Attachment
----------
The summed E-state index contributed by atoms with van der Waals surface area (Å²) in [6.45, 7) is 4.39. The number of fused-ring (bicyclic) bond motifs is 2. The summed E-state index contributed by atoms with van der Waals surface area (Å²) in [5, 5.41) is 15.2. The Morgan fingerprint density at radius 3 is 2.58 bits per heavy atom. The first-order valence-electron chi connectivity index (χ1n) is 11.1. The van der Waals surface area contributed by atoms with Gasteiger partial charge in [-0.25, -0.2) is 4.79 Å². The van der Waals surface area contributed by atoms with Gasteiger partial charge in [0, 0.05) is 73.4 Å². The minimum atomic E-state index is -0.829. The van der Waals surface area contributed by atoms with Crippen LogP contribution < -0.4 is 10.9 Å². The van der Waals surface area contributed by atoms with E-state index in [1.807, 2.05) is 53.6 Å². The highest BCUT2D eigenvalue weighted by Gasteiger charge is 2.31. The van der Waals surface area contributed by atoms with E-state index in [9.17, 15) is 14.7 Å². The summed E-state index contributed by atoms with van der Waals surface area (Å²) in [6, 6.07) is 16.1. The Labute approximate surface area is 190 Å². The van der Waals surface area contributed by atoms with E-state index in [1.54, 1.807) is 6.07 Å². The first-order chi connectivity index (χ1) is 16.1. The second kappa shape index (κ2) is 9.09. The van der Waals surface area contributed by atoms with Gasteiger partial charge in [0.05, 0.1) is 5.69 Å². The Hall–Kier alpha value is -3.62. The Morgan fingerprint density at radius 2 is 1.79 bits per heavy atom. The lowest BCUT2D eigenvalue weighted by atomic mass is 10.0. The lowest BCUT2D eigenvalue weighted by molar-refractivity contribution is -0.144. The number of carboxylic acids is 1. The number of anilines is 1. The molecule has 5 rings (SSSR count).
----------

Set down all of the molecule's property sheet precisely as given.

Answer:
The summed E-state index contributed by atoms with van der Waals surface area (Å²) in [6.45, 7) is 4.39. The number of fused-ring (bicyclic) bond motifs is 2. The summed E-state index contributed by atoms with van der Waals surface area (Å²) in [5, 5.41) is 15.2. The Morgan fingerprint density at radius 3 is 2.58 bits per heavy atom. The first-order valence-electron chi connectivity index (χ1n) is 11.1. The van der Waals surface area contributed by atoms with Gasteiger partial charge in [-0.25, -0.2) is 4.79 Å². The van der Waals surface area contributed by atoms with Gasteiger partial charge in [0, 0.05) is 73.4 Å². The minimum atomic E-state index is -0.829. The van der Waals surface area contributed by atoms with Crippen LogP contribution < -0.4 is 10.9 Å². The van der Waals surface area contributed by atoms with E-state index in [1.807, 2.05) is 53.6 Å². The highest BCUT2D eigenvalue weighted by Gasteiger charge is 2.31. The van der Waals surface area contributed by atoms with E-state index in [9.17, 15) is 14.7 Å². The summed E-state index contributed by atoms with van der Waals surface area (Å²) in [6, 6.07) is 16.1. The Labute approximate surface area is 190 Å². The van der Waals surface area contributed by atoms with E-state index in [1.54, 1.807) is 6.07 Å². The first-order chi connectivity index (χ1) is 16.1. The second kappa shape index (κ2) is 9.09. The van der Waals surface area contributed by atoms with Gasteiger partial charge in [0.05, 0.1) is 5.69 Å². The Hall–Kier alpha value is -3.62. The Morgan fingerprint density at radius 2 is 1.79 bits per heavy atom. The lowest BCUT2D eigenvalue weighted by atomic mass is 10.0. The lowest BCUT2D eigenvalue weighted by molar-refractivity contribution is -0.144. The number of carboxylic acids is 1. The number of anilines is 1. The molecule has 5 rings (SSSR count).